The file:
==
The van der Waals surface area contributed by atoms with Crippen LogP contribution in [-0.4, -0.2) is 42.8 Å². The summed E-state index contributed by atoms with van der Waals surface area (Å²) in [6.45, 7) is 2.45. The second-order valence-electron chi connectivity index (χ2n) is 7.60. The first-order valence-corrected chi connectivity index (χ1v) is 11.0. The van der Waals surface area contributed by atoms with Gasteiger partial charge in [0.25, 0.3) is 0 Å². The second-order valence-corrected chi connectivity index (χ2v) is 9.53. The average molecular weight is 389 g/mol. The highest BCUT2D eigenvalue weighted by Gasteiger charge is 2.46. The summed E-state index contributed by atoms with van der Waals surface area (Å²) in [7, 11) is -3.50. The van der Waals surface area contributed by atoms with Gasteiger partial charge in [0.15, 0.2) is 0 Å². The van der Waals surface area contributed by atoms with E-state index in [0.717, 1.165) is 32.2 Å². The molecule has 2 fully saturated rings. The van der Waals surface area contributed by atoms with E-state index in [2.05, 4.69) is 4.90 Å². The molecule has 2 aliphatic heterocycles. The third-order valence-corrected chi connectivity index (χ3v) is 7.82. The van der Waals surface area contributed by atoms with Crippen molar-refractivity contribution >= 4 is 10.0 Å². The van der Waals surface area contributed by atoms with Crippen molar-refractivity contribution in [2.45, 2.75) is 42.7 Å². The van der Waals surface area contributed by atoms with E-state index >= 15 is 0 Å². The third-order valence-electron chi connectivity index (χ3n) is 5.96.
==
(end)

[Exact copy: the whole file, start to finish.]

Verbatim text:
The van der Waals surface area contributed by atoms with Crippen LogP contribution in [-0.4, -0.2) is 42.8 Å². The summed E-state index contributed by atoms with van der Waals surface area (Å²) in [6.45, 7) is 2.45. The second-order valence-electron chi connectivity index (χ2n) is 7.60. The first-order valence-corrected chi connectivity index (χ1v) is 11.0. The van der Waals surface area contributed by atoms with Gasteiger partial charge in [0.25, 0.3) is 0 Å². The second-order valence-corrected chi connectivity index (χ2v) is 9.53. The average molecular weight is 389 g/mol. The highest BCUT2D eigenvalue weighted by Gasteiger charge is 2.46. The summed E-state index contributed by atoms with van der Waals surface area (Å²) in [7, 11) is -3.50. The van der Waals surface area contributed by atoms with Gasteiger partial charge in [0.15, 0.2) is 0 Å². The van der Waals surface area contributed by atoms with E-state index in [0.717, 1.165) is 32.2 Å². The molecule has 2 fully saturated rings. The van der Waals surface area contributed by atoms with E-state index in [2.05, 4.69) is 4.90 Å². The molecule has 2 aliphatic heterocycles. The third-order valence-corrected chi connectivity index (χ3v) is 7.82. The van der Waals surface area contributed by atoms with Crippen molar-refractivity contribution >= 4 is 10.0 Å². The van der Waals surface area contributed by atoms with Crippen molar-refractivity contribution in [2.45, 2.75) is 42.7 Å². The van der Waals surface area contributed by atoms with E-state index >= 15 is 0 Å². The third-order valence-electron chi connectivity index (χ3n) is 5.96.